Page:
1. Field of the Invention
The present invention relates to packaging devices and methods for cut foliage, and, more particularly, to packaging devices and methods for fern.
2. Description of Related Art
Foliage typically passes through a series of hands between the harvester and the retail purchaser's display. As cut foliage has a finite shelf-life and is relatively fragile, the foliage industry has utilized many devices and methods to protect freshness and reduce breakage. Broken and wilted foliage is of little use in the marketplace; therefore, it is an important to be able to protect the product between harvesting and delivery to the consumer.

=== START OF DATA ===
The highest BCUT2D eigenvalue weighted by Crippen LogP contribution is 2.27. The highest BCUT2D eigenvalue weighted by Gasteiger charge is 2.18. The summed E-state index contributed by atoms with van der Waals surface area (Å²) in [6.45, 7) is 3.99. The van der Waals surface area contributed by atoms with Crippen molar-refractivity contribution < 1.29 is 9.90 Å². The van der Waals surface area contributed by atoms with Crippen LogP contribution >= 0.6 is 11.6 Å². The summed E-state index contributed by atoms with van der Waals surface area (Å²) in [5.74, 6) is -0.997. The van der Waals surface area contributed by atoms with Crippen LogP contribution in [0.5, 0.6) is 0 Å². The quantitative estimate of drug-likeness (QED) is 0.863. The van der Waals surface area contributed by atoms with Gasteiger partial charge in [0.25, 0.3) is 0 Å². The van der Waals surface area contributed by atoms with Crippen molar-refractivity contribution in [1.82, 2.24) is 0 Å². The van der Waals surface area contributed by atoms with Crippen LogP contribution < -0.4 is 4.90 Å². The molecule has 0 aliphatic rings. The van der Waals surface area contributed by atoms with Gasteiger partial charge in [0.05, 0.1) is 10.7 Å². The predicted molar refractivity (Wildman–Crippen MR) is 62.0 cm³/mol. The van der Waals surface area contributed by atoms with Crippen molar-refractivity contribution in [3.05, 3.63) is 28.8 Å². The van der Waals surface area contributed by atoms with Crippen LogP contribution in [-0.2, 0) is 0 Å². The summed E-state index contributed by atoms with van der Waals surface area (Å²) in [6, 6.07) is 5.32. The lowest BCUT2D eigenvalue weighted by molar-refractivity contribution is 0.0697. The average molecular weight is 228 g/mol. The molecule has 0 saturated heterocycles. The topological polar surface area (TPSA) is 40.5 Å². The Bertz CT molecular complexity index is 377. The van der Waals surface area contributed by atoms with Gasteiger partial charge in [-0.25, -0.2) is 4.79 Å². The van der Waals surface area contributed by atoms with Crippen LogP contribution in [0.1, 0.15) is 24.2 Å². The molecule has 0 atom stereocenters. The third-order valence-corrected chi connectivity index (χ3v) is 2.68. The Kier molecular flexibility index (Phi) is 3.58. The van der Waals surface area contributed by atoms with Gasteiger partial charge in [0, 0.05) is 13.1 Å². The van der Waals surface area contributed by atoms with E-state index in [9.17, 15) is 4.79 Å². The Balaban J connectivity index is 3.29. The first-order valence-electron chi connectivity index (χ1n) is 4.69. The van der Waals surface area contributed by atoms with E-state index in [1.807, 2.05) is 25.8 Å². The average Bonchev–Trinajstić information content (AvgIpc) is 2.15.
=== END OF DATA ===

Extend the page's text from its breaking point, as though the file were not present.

The floral industry has been changing significantly in recent times at the point of purchase. As flowers and foliage have been making incursions into supermarkets, it has become advantageous to be able to offer cut foliage such as ferns either individually or in small bunches to permit a consumer to make his or her own floral arrangement.
Until now, cut foliage such as ferns has been transported in large bunches of, for example, 20-50 fronds that are banded together but are not packaged. Such bunches are not attractive for presentation at the retail level in, for instance, a bucket-type display. In addition, the potential for breakage in such large bunches is quite high, and transpiration continues, limiting shelf life.